INTERVIEW WITH 
BARBARA SMITH

 

 

Barbara Smith, chairman of the board, president and chief executive officer (CEO) of Commercial Metals Company (CMC), will deliver the AIST William J. Hogan, S.J. Memorial Lecture at the AISTech 2022 President’s Award Breakfast on 17 May.

Smith joined CMC, a leading manufacturer of concrete reinforcing and other steel products, in 2011 as senior vice president and chief financial officer. She was promoted to chief operating officer in 2016 and to CEO in 2017.

Her keynote lecture is entitled “The Modern Steelmaker — A World of Opportunity.” Smith discusses her own career in Women In Steel, Women of Steel — Yesterday, Today & Tomorrow, Vol. I, written by Karin J. Lund. The book will be available on-site at AISTech, and on AIST’s Bookstore on 23 May.

You grew up as one of nine children in Lafayette, Ind. How did that impact who you became?
We were raised to believe that you could do anything that you want to. It’s just a question of putting your mind to it and being willing to put in the effort. I didn’t grow up with a definition of what girls should do with their life. I boil my Midwestern upbringing down to strong values and a strong work ethic, which has been so beneficial throughout my entire working career.
 

Early in your career, you were a cost accountant. This led to you spending a lot of time with a manufacturing group. What made that valuable to you?
Although my technical training was accounting, I was always more interested in what actions produced the results rather than recording the results in the books and records and presenting the numbers. Growing up in an entrepreneurial family, I have always been curious about how businesses create value and make money. I used my financial background to translate what the numbers were telling us and helping business leaders make informed decisions.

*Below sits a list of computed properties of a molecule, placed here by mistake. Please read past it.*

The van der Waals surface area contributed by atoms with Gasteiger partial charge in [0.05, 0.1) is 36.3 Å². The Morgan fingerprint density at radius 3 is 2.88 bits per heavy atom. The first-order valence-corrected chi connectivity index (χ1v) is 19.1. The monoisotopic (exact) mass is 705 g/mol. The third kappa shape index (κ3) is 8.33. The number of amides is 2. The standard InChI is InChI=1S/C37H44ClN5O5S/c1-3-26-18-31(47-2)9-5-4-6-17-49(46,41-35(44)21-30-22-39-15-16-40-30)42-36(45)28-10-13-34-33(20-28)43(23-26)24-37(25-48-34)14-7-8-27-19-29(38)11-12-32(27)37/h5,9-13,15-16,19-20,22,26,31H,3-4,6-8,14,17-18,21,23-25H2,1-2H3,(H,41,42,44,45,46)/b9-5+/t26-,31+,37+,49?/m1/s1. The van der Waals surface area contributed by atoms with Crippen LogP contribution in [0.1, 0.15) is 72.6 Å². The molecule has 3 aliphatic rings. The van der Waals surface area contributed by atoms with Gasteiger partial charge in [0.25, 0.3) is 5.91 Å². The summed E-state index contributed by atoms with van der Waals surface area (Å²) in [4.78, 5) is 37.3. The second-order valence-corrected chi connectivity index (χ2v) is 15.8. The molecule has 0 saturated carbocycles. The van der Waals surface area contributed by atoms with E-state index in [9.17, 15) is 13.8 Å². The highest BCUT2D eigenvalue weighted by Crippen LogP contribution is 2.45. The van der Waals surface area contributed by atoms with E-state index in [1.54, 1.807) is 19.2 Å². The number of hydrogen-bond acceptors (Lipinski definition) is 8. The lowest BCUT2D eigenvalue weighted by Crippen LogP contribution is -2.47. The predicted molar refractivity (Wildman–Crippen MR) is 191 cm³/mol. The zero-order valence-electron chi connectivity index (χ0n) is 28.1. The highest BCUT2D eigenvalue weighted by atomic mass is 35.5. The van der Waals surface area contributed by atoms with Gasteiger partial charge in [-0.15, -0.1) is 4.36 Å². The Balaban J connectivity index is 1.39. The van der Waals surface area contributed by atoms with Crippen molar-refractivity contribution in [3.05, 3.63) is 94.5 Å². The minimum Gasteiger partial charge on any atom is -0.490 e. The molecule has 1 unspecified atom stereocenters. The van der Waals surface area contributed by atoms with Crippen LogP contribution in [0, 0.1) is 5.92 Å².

How did visiting Durant, Okla., and working with the Choctaw Nation during the site selection process for what became CMC Steel Oklahoma affect you?
CMC wanted to support growth in the region. After visiting the area and seeing how economically depressed it was, I said, “We are going to do something good for this community.” The Choctaw chief, Gary Batton, had a vision of providing higher-quality jobs that were different from the entertainment jobs which support the local casino. CMC’s investment in Durant along with several other manufacturers has completely transformed this small community. Our employees are proud of our company and they get involved in the communities in which they live and work. In communities like Durant, our name is appreciated, because when we show up, we show up with everything.
 

Prior to the Hogan Memorial Lecture, you’ve been a panelist on the Town Hall Forum, and were also named Steelmaker of the Year in 2019. What did being named Steelmaker of the Year mean to you? 
The Steelmaker of the Year award was particularly meaningful because recipients are nominated and selected by their peers. I remember receiving a call from Mark Millett congratulating me following my nomination and selection and how much it meant that he would reach out to me. It is a pleasure and honor to be here celebrating Mark as this year’s recipient of Steelmaker of the Year.
 

Commercial Metals has announced it’s building a new micro-mill in the Eastern United States, and it reported record first-quarter results – what are you doing to keep the momentum going?
Everything we do at CMC is driven by our guiding principles: place the customer at the core of all we do; stay committed to our employees; give back to our communities; create value for our investors. Yes, our first-quarter results were outstanding and we have our people to thank for that. In a strong market, with supply chain challenges, labor shortages, inflationary pressures and a geopolitical crisis, CMC’s people have worked tirelessly to ensure we continue to perform at best-in-class levels. I am so proud of CMC and what we have accomplished.